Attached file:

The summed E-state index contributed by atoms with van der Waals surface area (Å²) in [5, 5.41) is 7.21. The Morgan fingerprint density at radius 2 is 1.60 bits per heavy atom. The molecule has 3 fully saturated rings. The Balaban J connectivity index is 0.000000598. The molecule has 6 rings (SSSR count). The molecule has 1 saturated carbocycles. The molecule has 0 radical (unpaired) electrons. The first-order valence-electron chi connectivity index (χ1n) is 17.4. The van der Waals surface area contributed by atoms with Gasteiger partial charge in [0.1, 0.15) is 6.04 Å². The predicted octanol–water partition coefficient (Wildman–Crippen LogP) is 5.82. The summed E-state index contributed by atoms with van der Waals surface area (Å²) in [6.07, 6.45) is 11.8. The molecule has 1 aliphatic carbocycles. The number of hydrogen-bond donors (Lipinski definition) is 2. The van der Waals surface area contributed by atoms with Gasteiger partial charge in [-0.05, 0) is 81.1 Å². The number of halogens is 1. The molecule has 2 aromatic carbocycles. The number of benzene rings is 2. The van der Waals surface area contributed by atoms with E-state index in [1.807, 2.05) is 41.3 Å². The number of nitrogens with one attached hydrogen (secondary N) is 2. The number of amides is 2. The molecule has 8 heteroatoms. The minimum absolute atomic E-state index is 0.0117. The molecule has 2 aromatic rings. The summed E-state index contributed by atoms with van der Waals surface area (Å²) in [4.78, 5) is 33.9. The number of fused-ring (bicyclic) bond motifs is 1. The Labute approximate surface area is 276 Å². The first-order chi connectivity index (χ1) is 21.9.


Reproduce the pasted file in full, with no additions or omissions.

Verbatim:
The summed E-state index contributed by atoms with van der Waals surface area (Å²) in [5, 5.41) is 7.21. The Morgan fingerprint density at radius 2 is 1.60 bits per heavy atom. The molecule has 3 fully saturated rings. The Balaban J connectivity index is 0.000000598. The molecule has 6 rings (SSSR count). The molecule has 1 saturated carbocycles. The molecule has 0 radical (unpaired) electrons. The first-order valence-electron chi connectivity index (χ1n) is 17.4. The van der Waals surface area contributed by atoms with Gasteiger partial charge in [0.1, 0.15) is 6.04 Å². The predicted octanol–water partition coefficient (Wildman–Crippen LogP) is 5.82. The summed E-state index contributed by atoms with van der Waals surface area (Å²) in [6.07, 6.45) is 11.8. The molecule has 1 aliphatic carbocycles. The number of hydrogen-bond donors (Lipinski definition) is 2. The van der Waals surface area contributed by atoms with Gasteiger partial charge in [-0.05, 0) is 81.1 Å². The number of halogens is 1. The molecule has 2 aromatic carbocycles. The number of benzene rings is 2. The van der Waals surface area contributed by atoms with E-state index in [1.807, 2.05) is 41.3 Å². The number of nitrogens with one attached hydrogen (secondary N) is 2. The number of amides is 2. The molecule has 8 heteroatoms. The minimum absolute atomic E-state index is 0.0117. The molecule has 2 aromatic rings. The summed E-state index contributed by atoms with van der Waals surface area (Å²) in [4.78, 5) is 33.9. The number of fused-ring (bicyclic) bond motifs is 1. The Labute approximate surface area is 276 Å². The first-order chi connectivity index (χ1) is 21.9.